On Wed, 22 Sep 2010 17:49:48 +0100, R A Brown wrote:

>  On 22/09/2010 16:25, And Rosta wrote:
>  >  Am I, I wonder, the only one who feels a (literal)
>  >  twinge of nausea at seeing this conlang sample? It would
>  >  be most unfair to take my reaction to be any kind of
>  >  just judgement of the conlang, but I find it interesting
>  >  that a conlang can excite such a visceral response.
>  You are not alone - tho I wouldn't describe my reaction as
>  nausea. But it is certainly an absolute turn-off.

Yes.  Not really nauseating, but it gives away its nature as a
poor Tolkien rip-off.

>  >  I suspect one ingredient of the revulsion is simply the
>  >  dreary familiarity of its soundscape, and another
>  >  ingredient is revulsion at anything that appears to
>  >  travesty the ((IMO) rightly) sacred Tolkien.
>  Quite so - IMO it's a poor imitation of Tolkien.  Why do
>  people do it? JRRT was a master craftsman who spent years
>  perfecting his craft; then these, to me and And at least,
>  travesties come along     :(

I would not sanctify Tolkien (that is a concept I cannot win off
much, personally), but I respect him deeply as the greatest
master of our art - however, *respecting* a past master is one
thing, *imitating* him is another matter entirely.

I once worked on a language based on Sindarin, it was named
"Nur-ellen".  That one, however, was imitative in a different
way - it was meant to represent a *descendant* of Sindarin.
But in hindsight, I must say that what I did back then, was a
horrible disservice to the beauty of Sindarin, and it was more
than wise to scrap it.

In my current main project, Old Albic, I no longer try to
imitate Tolkien, even if he and his conlangs still are a major
source of inspiration for me.  Yet, I think I have found *my own*
style in Old Albic, and there is much in it that has nothing
to do with Quenya or Sindarin.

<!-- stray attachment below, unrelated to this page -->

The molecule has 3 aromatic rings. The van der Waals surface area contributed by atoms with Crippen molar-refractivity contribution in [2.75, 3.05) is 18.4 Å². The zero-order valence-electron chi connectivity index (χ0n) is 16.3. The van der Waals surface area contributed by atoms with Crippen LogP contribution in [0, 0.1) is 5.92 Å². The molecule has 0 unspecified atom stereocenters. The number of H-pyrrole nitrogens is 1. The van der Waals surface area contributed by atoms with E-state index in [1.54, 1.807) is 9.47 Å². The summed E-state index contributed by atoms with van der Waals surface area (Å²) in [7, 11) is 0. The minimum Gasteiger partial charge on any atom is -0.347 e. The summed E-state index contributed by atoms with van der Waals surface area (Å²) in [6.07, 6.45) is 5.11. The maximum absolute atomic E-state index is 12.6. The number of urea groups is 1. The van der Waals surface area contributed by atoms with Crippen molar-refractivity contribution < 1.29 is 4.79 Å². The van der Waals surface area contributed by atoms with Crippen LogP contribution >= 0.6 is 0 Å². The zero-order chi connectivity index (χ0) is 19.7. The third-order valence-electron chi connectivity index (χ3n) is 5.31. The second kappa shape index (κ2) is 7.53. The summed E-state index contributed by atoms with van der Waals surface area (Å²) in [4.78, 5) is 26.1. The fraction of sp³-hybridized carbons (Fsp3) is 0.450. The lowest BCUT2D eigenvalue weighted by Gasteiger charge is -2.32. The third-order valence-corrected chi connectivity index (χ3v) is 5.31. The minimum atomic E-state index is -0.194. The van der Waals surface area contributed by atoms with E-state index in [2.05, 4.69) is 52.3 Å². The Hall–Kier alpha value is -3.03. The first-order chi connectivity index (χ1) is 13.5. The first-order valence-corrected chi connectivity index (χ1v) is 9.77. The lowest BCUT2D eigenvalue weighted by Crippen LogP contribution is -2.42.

>  [...]
>  'Celtic-like' and 'spells' also, I'm afraid, also turn me
>  off. I agree 100% with JRRT when he wrote:
>  "'Celtic' of any sort is, nonetheless, a magic bag, into
>  which anything may be put, and out of which almost anything
>  may come. ... Anything is possible in the fabulous Celtic
>  twilight, which is not so much a twilight of the gods as of
>  the reason."
>  Amen! Amen!

Oh yes, there are lots of bogus ideas about the Celts in
circulation.  Surely, there are fascinating things about the
Celts; the Insular Celtic languages are among the IMHO most
interesting European languages, mostly by way of doing so many
things differently than most of the major languages of Europe.
But all that stuff about the Celts possessing a "higher wisdom"
or whatever is utter crap.

>  >>  Nésadach anadi duidon! Nésadach anadi galadon!
>  >>  Nésadach ôni anadi ellidon ei odeidon, ei deinach ôni
>  >>  uilé riholem éireamhóinen!
>  Ach y fi!

It resembles a mishmash of Irish and Sindarin, but the sugar
coating is so thick that one cannot make out the cake beneath it!
It would not surprise me if that sample turned out to be
meaningless gibberish rather than an actual conlang with a
well-defined grammar and lexicon.

... brought to you by the Weeping Elf